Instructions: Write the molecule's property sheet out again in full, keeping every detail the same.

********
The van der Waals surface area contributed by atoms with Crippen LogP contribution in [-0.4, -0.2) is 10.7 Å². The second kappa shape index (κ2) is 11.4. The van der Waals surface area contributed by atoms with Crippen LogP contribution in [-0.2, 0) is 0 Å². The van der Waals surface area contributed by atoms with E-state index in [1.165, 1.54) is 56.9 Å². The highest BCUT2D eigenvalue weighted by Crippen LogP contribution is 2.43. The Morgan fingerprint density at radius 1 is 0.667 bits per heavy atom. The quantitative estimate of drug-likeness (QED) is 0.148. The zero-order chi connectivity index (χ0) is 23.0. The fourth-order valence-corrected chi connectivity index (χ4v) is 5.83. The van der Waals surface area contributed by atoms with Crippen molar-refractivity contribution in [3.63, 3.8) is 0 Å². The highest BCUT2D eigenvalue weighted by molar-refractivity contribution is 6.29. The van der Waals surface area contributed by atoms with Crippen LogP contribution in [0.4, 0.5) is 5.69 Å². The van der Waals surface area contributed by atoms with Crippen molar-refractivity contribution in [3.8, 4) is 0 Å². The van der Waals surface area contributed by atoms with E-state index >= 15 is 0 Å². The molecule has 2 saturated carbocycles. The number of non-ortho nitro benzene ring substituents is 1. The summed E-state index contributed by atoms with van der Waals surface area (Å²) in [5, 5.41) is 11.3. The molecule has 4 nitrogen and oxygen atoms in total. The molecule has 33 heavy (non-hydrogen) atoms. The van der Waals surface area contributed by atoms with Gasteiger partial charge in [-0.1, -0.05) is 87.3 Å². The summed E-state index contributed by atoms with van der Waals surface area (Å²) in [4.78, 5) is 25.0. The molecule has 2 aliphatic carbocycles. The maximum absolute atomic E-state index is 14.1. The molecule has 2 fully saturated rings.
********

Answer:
The van der Waals surface area contributed by atoms with Crippen LogP contribution in [-0.4, -0.2) is 10.7 Å². The second kappa shape index (κ2) is 11.4. The van der Waals surface area contributed by atoms with Crippen LogP contribution in [-0.2, 0) is 0 Å². The van der Waals surface area contributed by atoms with E-state index in [1.165, 1.54) is 56.9 Å². The highest BCUT2D eigenvalue weighted by Crippen LogP contribution is 2.43. The Morgan fingerprint density at radius 1 is 0.667 bits per heavy atom. The quantitative estimate of drug-likeness (QED) is 0.148. The zero-order chi connectivity index (χ0) is 23.0. The fourth-order valence-corrected chi connectivity index (χ4v) is 5.83. The van der Waals surface area contributed by atoms with Crippen molar-refractivity contribution in [3.63, 3.8) is 0 Å². The highest BCUT2D eigenvalue weighted by molar-refractivity contribution is 6.29. The van der Waals surface area contributed by atoms with Crippen LogP contribution in [0.4, 0.5) is 5.69 Å². The van der Waals surface area contributed by atoms with Crippen molar-refractivity contribution in [3.8, 4) is 0 Å². The van der Waals surface area contributed by atoms with E-state index >= 15 is 0 Å². The molecule has 2 saturated carbocycles. The number of non-ortho nitro benzene ring substituents is 1. The summed E-state index contributed by atoms with van der Waals surface area (Å²) in [5, 5.41) is 11.3. The molecule has 4 nitrogen and oxygen atoms in total. The molecule has 33 heavy (non-hydrogen) atoms. The van der Waals surface area contributed by atoms with Gasteiger partial charge in [-0.1, -0.05) is 87.3 Å². The summed E-state index contributed by atoms with van der Waals surface area (Å²) in [4.78, 5) is 25.0. The molecule has 2 aliphatic carbocycles. The maximum absolute atomic E-state index is 14.1. The molecule has 2 fully saturated rings.